The Book of George

 

 

Home video shows a cluster of tulips as loved ones speak of the missing auteur. Then, with a shift to film and the drop of a needle, intimacy turns historic. As George Harrison’s majestic “All Things Must Pass” plays, an archival montage of Nazi bombing runs, families in rubble, and Catholic baptisms ends with a slow pan across a family photo that finds the youngest boy with the beatific smile and one of the century’s most private public lives.

If this opening to George Harrison: Living in the Material World hits the same notes as the one in Mean Streets, it’s probably because its subject’s life is a virtual Scorsese archetype: working-class origins, Catholic upbringing, immense talent, dazzling achievement, a lifelong struggle between the carnal and the divine. This film is a surprise landmark for the 69-year-old director, and a revelation. The subject draws from Scorcese’s core obsessions in ways his 2005 film No Direction Home: Bob Dylan could not, and a windfall of new footage released by Harrison’s widow Olivia lets him build a story of terror, grief, sin, and transcendence that feels almost like an auteur career survey. More strikingly, the simple choice of “the quiet one” as narrative filter enables a minor miracle: taking personalities, events, and historical moments we know as well as we know the New Testament and telling an entirely new story, the Gospel According to George.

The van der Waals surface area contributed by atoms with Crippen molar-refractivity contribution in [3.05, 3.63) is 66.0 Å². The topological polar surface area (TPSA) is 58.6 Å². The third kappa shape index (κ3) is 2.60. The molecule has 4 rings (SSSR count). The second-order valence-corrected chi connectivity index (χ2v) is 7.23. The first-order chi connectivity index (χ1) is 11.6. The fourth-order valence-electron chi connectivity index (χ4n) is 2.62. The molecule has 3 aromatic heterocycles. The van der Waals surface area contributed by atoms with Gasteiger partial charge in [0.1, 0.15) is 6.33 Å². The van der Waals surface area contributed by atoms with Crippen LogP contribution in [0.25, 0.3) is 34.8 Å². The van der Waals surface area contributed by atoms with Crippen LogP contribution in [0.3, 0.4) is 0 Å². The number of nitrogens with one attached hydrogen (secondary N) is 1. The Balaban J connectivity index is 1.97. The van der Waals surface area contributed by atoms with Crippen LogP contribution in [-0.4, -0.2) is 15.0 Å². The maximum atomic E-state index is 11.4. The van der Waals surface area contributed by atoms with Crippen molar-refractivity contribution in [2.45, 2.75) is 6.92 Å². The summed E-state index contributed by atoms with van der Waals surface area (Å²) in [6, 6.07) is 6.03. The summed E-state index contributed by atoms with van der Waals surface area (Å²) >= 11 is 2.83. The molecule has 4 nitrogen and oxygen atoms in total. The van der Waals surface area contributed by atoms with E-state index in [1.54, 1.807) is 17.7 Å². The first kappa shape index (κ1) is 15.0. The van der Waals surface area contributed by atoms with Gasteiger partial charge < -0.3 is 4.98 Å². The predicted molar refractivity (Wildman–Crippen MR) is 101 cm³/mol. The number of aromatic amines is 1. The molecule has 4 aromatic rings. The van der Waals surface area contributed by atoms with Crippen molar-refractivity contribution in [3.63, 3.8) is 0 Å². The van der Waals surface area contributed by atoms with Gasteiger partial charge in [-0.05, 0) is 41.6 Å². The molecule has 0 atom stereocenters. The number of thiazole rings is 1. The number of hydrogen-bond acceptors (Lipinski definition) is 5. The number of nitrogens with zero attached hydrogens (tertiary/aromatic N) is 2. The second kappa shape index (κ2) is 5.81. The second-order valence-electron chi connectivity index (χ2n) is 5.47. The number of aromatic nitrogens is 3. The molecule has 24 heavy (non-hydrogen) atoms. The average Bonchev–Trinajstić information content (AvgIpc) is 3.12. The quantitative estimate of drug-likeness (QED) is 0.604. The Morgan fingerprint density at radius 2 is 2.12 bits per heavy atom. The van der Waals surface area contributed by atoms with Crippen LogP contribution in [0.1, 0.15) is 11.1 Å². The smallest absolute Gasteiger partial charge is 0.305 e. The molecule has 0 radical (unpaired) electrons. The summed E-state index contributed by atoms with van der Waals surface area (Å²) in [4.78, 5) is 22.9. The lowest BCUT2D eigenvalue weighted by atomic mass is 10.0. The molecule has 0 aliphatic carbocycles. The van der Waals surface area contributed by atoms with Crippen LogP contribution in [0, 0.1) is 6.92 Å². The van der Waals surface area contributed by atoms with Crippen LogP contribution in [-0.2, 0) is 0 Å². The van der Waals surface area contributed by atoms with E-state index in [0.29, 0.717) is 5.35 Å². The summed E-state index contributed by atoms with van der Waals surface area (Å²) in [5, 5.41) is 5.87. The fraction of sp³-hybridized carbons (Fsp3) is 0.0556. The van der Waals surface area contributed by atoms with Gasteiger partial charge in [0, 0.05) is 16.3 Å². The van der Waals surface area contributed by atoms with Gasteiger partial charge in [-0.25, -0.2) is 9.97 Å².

It’s so new it often reads as historical fiction: the youngest member of a rising band tries his hand at songwriting—supposing that if his two jackass bandmates can do it, as Harrison recalls, “anyone can.” Said jackasses (Lennon & McCartney) are soon outshined by wiser, funnier George, the Nazis defeat the Allies, and the hostile planet turns out to be Earth. This sense of inversion comes early with unseen footage from 1974: a giddy Harrison clambering over a desk to sign legal papers that terminate the Beatles. The images and testimonials that follow reveal just why this man is smiling.

Paul and George meet in a school Paul recalls as being “Dickensian . . . Dickens even taught there— that’s how Dickensian it was.” Paul has his friend audition for John. Soon after, the hot-shot notices his elder’s instrument only has four strings. “I mean, John didn’t realize guitars have six,” says George, who apparently taught John a few rather handy chords, like E and A, and seems to have had the lighter comedic touch as well. George’s brothers establish as much with an anecdote that portrays young John as less cheeky lad than sociopath, part of a volatile core that hits an early-Sixties Hamburg this film paints as Night of the Living Dead, with blood-streaked bodies staggering out of the Reeperbahn darkness.